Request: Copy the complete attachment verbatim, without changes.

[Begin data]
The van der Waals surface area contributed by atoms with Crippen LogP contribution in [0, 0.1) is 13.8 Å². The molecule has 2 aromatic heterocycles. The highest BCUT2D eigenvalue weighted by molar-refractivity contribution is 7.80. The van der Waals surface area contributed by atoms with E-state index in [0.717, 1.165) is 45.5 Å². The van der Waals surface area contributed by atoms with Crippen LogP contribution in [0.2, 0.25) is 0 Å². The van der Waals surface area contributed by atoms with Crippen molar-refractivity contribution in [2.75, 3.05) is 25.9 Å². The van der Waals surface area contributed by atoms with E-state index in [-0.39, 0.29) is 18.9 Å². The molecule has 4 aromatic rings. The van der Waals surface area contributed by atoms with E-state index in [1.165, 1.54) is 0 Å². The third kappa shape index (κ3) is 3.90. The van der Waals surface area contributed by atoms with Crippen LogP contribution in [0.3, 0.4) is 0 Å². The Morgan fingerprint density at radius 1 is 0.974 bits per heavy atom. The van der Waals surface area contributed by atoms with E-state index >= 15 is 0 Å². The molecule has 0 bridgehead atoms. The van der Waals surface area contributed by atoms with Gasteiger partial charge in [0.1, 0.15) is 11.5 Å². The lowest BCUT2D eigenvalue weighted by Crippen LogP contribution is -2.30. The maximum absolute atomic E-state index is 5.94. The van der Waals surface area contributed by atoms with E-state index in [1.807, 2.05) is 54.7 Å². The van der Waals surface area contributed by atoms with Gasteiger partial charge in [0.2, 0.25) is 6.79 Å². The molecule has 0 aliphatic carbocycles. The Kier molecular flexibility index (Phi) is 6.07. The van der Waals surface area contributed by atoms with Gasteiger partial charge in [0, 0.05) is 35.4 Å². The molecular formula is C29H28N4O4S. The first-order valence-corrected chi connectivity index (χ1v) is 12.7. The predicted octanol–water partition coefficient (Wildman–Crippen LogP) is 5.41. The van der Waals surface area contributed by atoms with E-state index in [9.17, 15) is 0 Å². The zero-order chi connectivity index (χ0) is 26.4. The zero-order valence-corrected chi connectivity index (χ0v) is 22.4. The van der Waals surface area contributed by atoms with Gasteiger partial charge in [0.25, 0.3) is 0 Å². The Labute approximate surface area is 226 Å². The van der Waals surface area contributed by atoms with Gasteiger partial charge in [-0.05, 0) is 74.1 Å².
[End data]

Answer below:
The van der Waals surface area contributed by atoms with Crippen LogP contribution in [0, 0.1) is 13.8 Å². The molecule has 2 aromatic heterocycles. The highest BCUT2D eigenvalue weighted by molar-refractivity contribution is 7.80. The van der Waals surface area contributed by atoms with E-state index in [0.717, 1.165) is 45.5 Å². The van der Waals surface area contributed by atoms with Crippen LogP contribution in [0.2, 0.25) is 0 Å². The van der Waals surface area contributed by atoms with Crippen molar-refractivity contribution in [2.75, 3.05) is 25.9 Å². The van der Waals surface area contributed by atoms with E-state index in [-0.39, 0.29) is 18.9 Å². The molecule has 4 aromatic rings. The van der Waals surface area contributed by atoms with E-state index in [1.165, 1.54) is 0 Å². The third kappa shape index (κ3) is 3.90. The van der Waals surface area contributed by atoms with Crippen LogP contribution in [0.3, 0.4) is 0 Å². The Morgan fingerprint density at radius 1 is 0.974 bits per heavy atom. The van der Waals surface area contributed by atoms with E-state index >= 15 is 0 Å². The molecule has 0 bridgehead atoms. The van der Waals surface area contributed by atoms with Gasteiger partial charge in [0.1, 0.15) is 11.5 Å². The lowest BCUT2D eigenvalue weighted by Crippen LogP contribution is -2.30. The maximum absolute atomic E-state index is 5.94. The van der Waals surface area contributed by atoms with E-state index in [1.807, 2.05) is 54.7 Å². The van der Waals surface area contributed by atoms with Gasteiger partial charge in [0.2, 0.25) is 6.79 Å². The molecule has 0 aliphatic carbocycles. The Kier molecular flexibility index (Phi) is 6.07. The van der Waals surface area contributed by atoms with Gasteiger partial charge in [0, 0.05) is 35.4 Å². The molecular formula is C29H28N4O4S. The first-order valence-corrected chi connectivity index (χ1v) is 12.7. The predicted octanol–water partition coefficient (Wildman–Crippen LogP) is 5.41. The van der Waals surface area contributed by atoms with E-state index in [9.17, 15) is 0 Å². The zero-order chi connectivity index (χ0) is 26.4. The zero-order valence-corrected chi connectivity index (χ0v) is 22.4. The van der Waals surface area contributed by atoms with Gasteiger partial charge in [0.25, 0.3) is 0 Å². The Labute approximate surface area is 226 Å². The van der Waals surface area contributed by atoms with Gasteiger partial charge in [-0.05, 0) is 74.1 Å².